Interview- Bruce Schneier - The Security Mindsetدوره: Capstone- Retrieving, Processing, and Visualizing Data with Python / فصل: Exploring Data Sources (Project) / درس 1
Interview- Bruce Schneier - The Security Mindset
And it's going to be embedded code, interacting with the real world in a way that involves people and society and I can teach all that. I'm often asked, should I study forensics, or cryptography, or network security, or protocols, or embedded devices, or SCADA systems? My book Liars and Outliers, how to think about security as a way to enable trust.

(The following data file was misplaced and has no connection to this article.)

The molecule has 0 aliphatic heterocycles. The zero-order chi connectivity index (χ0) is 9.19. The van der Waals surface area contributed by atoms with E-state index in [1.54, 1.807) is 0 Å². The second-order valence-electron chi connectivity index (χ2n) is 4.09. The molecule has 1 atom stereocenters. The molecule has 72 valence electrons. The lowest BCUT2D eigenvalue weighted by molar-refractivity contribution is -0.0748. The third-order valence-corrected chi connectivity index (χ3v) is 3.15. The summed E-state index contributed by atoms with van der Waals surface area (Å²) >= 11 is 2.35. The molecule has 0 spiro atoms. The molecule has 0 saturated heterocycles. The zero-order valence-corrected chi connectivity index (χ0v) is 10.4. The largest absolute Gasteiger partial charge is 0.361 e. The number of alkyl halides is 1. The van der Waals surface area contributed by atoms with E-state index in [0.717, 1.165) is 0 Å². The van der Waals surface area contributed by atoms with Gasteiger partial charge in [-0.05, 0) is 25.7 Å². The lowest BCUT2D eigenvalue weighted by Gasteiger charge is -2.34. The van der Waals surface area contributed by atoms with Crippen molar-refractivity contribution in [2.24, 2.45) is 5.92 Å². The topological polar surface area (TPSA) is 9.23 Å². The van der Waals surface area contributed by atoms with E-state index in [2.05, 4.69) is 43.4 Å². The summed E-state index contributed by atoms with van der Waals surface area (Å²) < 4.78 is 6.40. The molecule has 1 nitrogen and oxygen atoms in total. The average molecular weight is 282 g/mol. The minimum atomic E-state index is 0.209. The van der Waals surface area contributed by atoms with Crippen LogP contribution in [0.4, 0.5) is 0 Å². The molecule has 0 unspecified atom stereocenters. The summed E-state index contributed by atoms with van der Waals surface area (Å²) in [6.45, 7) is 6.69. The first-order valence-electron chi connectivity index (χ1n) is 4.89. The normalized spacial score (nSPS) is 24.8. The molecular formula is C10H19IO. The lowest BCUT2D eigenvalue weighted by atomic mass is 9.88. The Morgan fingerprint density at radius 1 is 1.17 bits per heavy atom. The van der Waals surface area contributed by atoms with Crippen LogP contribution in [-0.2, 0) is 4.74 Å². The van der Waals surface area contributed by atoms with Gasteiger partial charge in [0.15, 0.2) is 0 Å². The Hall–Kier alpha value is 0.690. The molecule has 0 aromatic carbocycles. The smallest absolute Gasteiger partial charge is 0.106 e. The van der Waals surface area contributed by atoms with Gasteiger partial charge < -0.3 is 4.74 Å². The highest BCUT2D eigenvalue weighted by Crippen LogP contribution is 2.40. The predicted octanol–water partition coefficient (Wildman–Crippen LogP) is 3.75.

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I think computer security is the most exciting part of computing right now, because it has something that nothing else has. It has an adversarial relationship. When you do graphics or operating systems or anything, there’s no one trying to thwart you at every turn. And that’s what you have in security. That’s what makes it exciting and interesting and that’s what makes it something that’s forever changing and involves psychology and economics and computing and law and policy and so many things. So I think it’s a great area to be in, to work in. I think it’s not going away. Right? As long as we have adversaries, as long as we have human beings and ne’er-do-wells and evildoers we are going to need security. So it’s always going to be like that. You know, preparing is interesting. In a lot of ways, security is a mindset. It’s a way of thinking about the world. And if you think about the original definition of a hacker, as someone who sort of cobbles stuff together. You hack this tool and it works. And you put this piece together and this here and that. And it all works. And it’s a great hack. But I’m a security guy. I’m going to say, well turn this like that, and it doesn’t work anymore. And you’ll say, but don’t do that. And I’ll say well no, no, no, I’m the attacker. I get to do that. I get to do that whenever I want. I get to do it at the most inopportune time. Get to do that in a way that makes your system fail as badly as possible. And you have to think that way. Not about how to build something, not how to make it work, but how to make it fail. And how to make it fail in precisely the right way to do precisely the right sort of damage. And that’s a way of thinking. I mean, there are some people who go through their lives looking at systems and figuring out, oh, I can break that. Oh, here’s how to break that. And you walk into a store and you see the purchasing system. Oh I can steal something, here’s how. You walk into a voting booth. Oh I can, sort of defeat this, here’s how. You might not do it, because of course that would be illegal, but you think that way. And that mindset, I think, is essential for security. Once you have that mindset, then it’s a matter of just learning the domain. Learning the systems. And whether it’s a self-driving car or a voting system or a medical device. And it’s going to be embedded code, interacting with the real world in a way that involves people and society and I can teach all that. You can learn all that. So I remember a class in security. I forget who did this. One of the assignments was, come in tomorrow and write down the first thousand digits of pi. Okay, so two things about this test. One, you can’t memorize a thousand digits of pi, you have to cheat. And actually the students were were expected to cheat. But if they were caught cheating, they would fail. Okay. That’s interesting, right? That teaches that mindset. It allows you to think outside the box. But how am I going to do this? Am I going, and there are lots of ways people cheated, and I sort of urge people watching to go Google this, and to look at some of the stuff written. It’s a great way of trying to stimulate the mindset. Can you teach it formally? I don’t know. It’s kind of like, it’s a way of thinking. And I think the more security classes you take, the more you exercise that mindset. A lot of the hacker conferences will have capture the flag contests. I remember an early one where they had to build their own private network to cut down on both network latency and federal violations. That’s why you do it. But you’re going to learn a lot by breaking other people’s systems. And yeah, that’s probably going to involve illegal activity. And agreed, this isn’t the best way, or maybe it is the best way, it’s not the most socially acceptable way. But here we have this clash between the tech imperative and what society wants. So many of our systems are black boxes. You can go and try to hack this, your smart phone or your computer, and there’s a lot of stuff you can learn. But really it’s going to be more fun if you can hack somebody else’s cell phone or somebody else’s computer. I want it to be open-ended. I want it to be follow whatever it is you’re interested in. The neat thing about security is it can go wherever you want. There’s so many different subdisciplines. I’m often asked, should I study forensics, or cryptography, or network security, or protocols, or embedded devices, or SCADA systems? Study what you want. And whatever interests you, follow that. Because really what you’re learning is how to think like a security expert. And honestly, if you get a job, and they make you do VPNs, you can pick up VPNs. That’s easy. It’s the way to think. So do what you want. And what we’re learning right now is that demand is greatly outstripping supply. Right? That people with expertise in security have a guaranteed career, because there is such a demand for it, and there’s such a lack of supply. Have you written any of your books kind of aimed at those kind of pre-computer science students or early computer science students that would sort of be a good read? I tend to write my books for a general audience. So I think of my parents, my friends. So computer experts, yes, but really for a more general audience. So going back to something like Secrets and Lies I wrote in 2000. It’s about how network security works. Fifteen years out of date, but it’s still a good introduction on the basic concepts of how to think about security, You know, later, cryptography engineering, how to engineer crypto systems. My book Liars and Outliers, how to think about security as a way to enable trust. Very non-technical, but very much, here’s how security is embedded in society. Now my latest book is about surveillance. And David and Goliath talks about what’s going on in the world of surveillance and how we can regain security. So to me all of these books are for someone who might be interested in this field. because what they’re going to do is spark interest in different directions. They’re going to give people ideas that they’re going to go and research further. And that’s how you get your passion. That’s how you get your calling. It’s not that someone gives it to you. That you notice it going by and say, hey, that’s kind of neat. I want to do more there.